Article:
Non-equilibrium chemistry and cooling in the diffuse interstellar medium

A. J. Richings, J. Schaye and B. D. Oppenheimer

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Paper I: Optically thin regime


An accurate treatment of the multiphase interstellar medium (ISM) in hydrodynamic galaxy simulations requires that we follow not only the thermal evolution of the gas, but also the evolution of its chemical state, including its molecular chemistry, without assuming chemical (including ionisation) equilibrium. We present a reaction network that can be used to solve for this thermo-chemical evolution. Our model follows the evolution of all ionisation states of the 11 elements that dominate the cooling rate, along with important molecules including H2 and CO, and the intermediate molecular species that are involved in their formation (20 molecules in total). We include chemical reactions on dust grains, thermal processes involving dust, cosmic ray ionisation and heating and photochemical reactions. We focus on conditions typical for the diffuse ISM, with densities of 10-2 cm-3 < nH < 104 cm-3 and temperatures of 102 K < T < 104 K, and we consider a range of radiation fields, including no UV radiation. In this paper we consider only gas that is optically thin, while paper II considers gas that becomes shielded from the radiation field. We verify the accuracy of our model by comparing chemical abundances and cooling functions in chemical equilibrium with the photoionisation code Cloudy. We identify the major coolants in interstellar gas to be CII, SiII and FeII, along with OI and H2 at densities nH > 102 cm-3. Finally, we investigate the impact of non-equilibrium chemistry on the cooling functions of isochorically or isobarically cooling gas. We find that, at T < 104 K, recombination lags increase the electron abundance above its equilibrium value at a given temperature, which can enhance the cooling rate by up to two orders of magnitude. The cooling gas also shows lower H2 abundances than in equilibrium, by up to an order of magnitude.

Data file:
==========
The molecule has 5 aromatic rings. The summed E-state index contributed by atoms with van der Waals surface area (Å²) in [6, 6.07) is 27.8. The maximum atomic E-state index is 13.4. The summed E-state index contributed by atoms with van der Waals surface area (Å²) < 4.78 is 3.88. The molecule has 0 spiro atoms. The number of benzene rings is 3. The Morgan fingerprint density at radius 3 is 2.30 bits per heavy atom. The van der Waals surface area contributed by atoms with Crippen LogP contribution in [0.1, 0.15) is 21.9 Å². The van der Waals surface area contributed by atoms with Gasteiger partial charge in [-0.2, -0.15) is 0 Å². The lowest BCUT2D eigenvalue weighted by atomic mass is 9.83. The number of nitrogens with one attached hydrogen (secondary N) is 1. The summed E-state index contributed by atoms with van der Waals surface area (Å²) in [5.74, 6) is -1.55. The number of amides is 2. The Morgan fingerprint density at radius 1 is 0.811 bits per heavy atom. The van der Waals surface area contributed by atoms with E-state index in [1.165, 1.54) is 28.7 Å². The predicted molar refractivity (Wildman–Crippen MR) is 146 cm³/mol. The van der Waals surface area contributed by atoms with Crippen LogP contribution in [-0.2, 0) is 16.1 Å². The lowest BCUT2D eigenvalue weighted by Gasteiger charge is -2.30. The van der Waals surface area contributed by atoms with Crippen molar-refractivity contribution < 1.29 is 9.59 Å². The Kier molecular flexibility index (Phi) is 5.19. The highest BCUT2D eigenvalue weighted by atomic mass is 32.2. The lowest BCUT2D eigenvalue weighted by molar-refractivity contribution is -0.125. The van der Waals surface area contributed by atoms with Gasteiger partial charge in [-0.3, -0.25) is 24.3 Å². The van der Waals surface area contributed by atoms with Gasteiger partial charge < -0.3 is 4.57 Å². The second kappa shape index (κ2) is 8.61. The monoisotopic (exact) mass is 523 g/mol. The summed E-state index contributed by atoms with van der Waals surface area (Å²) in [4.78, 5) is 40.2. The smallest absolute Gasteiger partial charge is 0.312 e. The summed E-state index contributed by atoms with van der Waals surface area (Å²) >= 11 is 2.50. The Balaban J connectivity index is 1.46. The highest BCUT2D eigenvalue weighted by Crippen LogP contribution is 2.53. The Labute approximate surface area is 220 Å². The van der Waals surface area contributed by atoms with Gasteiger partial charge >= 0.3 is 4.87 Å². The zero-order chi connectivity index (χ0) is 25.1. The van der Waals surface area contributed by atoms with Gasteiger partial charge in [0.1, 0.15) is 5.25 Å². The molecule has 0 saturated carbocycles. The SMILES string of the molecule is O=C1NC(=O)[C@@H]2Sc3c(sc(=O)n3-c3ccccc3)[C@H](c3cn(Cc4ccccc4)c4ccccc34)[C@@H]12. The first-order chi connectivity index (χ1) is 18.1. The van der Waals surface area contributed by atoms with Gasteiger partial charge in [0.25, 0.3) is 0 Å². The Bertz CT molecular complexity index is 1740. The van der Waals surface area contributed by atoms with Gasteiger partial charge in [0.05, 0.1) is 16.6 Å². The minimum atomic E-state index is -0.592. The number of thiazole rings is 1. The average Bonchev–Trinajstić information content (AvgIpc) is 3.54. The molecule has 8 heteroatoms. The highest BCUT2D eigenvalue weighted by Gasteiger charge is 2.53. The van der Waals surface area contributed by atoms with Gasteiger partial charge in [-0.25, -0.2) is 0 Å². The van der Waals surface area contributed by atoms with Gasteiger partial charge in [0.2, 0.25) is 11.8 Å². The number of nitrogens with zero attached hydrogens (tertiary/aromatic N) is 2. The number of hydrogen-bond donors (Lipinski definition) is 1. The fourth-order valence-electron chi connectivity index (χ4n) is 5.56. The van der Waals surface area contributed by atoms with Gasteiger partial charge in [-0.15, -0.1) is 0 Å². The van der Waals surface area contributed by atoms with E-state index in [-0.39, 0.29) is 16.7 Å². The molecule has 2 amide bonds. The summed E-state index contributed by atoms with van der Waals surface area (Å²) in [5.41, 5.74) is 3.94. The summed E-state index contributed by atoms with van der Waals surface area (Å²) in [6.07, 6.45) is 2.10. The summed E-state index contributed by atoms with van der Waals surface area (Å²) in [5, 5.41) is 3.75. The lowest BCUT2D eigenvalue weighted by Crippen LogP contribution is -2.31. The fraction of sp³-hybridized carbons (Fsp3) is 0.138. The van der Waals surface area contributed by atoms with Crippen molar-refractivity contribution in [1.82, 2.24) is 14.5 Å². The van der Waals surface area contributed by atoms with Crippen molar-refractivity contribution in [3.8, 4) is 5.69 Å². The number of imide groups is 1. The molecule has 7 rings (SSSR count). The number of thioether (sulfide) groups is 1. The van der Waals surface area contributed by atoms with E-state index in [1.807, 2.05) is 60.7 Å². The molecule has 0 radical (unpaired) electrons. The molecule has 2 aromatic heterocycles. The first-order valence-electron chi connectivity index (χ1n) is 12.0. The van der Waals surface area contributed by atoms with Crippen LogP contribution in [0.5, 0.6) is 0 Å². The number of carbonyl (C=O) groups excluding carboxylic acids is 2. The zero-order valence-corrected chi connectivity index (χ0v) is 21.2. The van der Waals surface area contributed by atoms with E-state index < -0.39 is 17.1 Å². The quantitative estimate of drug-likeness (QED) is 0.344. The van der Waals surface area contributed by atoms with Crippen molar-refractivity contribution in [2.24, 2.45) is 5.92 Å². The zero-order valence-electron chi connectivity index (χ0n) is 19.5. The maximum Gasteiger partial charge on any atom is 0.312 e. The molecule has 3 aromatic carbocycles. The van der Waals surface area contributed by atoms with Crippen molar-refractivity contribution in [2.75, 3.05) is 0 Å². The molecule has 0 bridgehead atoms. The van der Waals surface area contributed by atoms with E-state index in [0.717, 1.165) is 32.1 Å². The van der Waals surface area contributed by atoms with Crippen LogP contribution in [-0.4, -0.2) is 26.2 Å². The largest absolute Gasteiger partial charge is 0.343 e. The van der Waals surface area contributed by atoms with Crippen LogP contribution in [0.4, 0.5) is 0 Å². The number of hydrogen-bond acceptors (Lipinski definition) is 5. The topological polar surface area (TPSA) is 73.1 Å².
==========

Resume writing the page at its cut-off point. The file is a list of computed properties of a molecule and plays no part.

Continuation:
Dominant coolants in chemical equilibrium
Molecular abundances
Non-equilibrium cooling functions

Paper II: Shielded gas


We extend the non-equilibrium model for the chemical and thermal evolution of diffuse interstellar gas presented in Richings et al. (2014) to account for shielding from the UV radiation field. We attenuate the photochemical rates by dust and by gas, including absorption by HI, H2 , HeI, HeII and CO where appropriate. We then use this model to investigate the dominant cooling and heating processes in interstellar gas as it becomes shielded from the UV radiation. We consider a one-dimensional plane-parallel slab of gas irradiated by the interstellar radiation field, either at constant density and temperature or in thermal and pressure equilibrium. The dominant thermal processes tend to form three distinct regions in the clouds. At low column densities cooling is dominated by ionised metals such as SiII, FeII, FeIII and CII, which are balanced by photoheating, primarily from HI. Once the hydrogen-ionising radiation becomes attenuated by neutral hydrogen, photoelectric dust heating dominates, while CII becomes dominant for cooling. Finally, dust shielding triggers the formation of CO and suppresses photoelectric heating. The dominant coolants in this fully shielded region are H2 and CO. The column density of the HI-H2 transition predicted by our model is lower at higher density (or at higher pressure for gas clouds in pressure equilibrium) and at higher metallicity, in agreement with previous PDR models. We also compare the HI-H2 transition in our model to two prescriptions for molecular hydrogen formation that have been implemented in hydrodynamic simulations.


Comparison with Cloudy


Black, J. H. 1987, ASSL, 134, 731
Haardt, F., & Madau, P. 2001, in Neumann D. M., Tran J. T. V., eds, XXIst Moriond Astrophys. Meeting, Clusters of Galaxies and the High Redshift Universe Observed in X-rays Editions Frontieres, Paris, 64

Last modified: Sun Jun 8 11:30:44 2014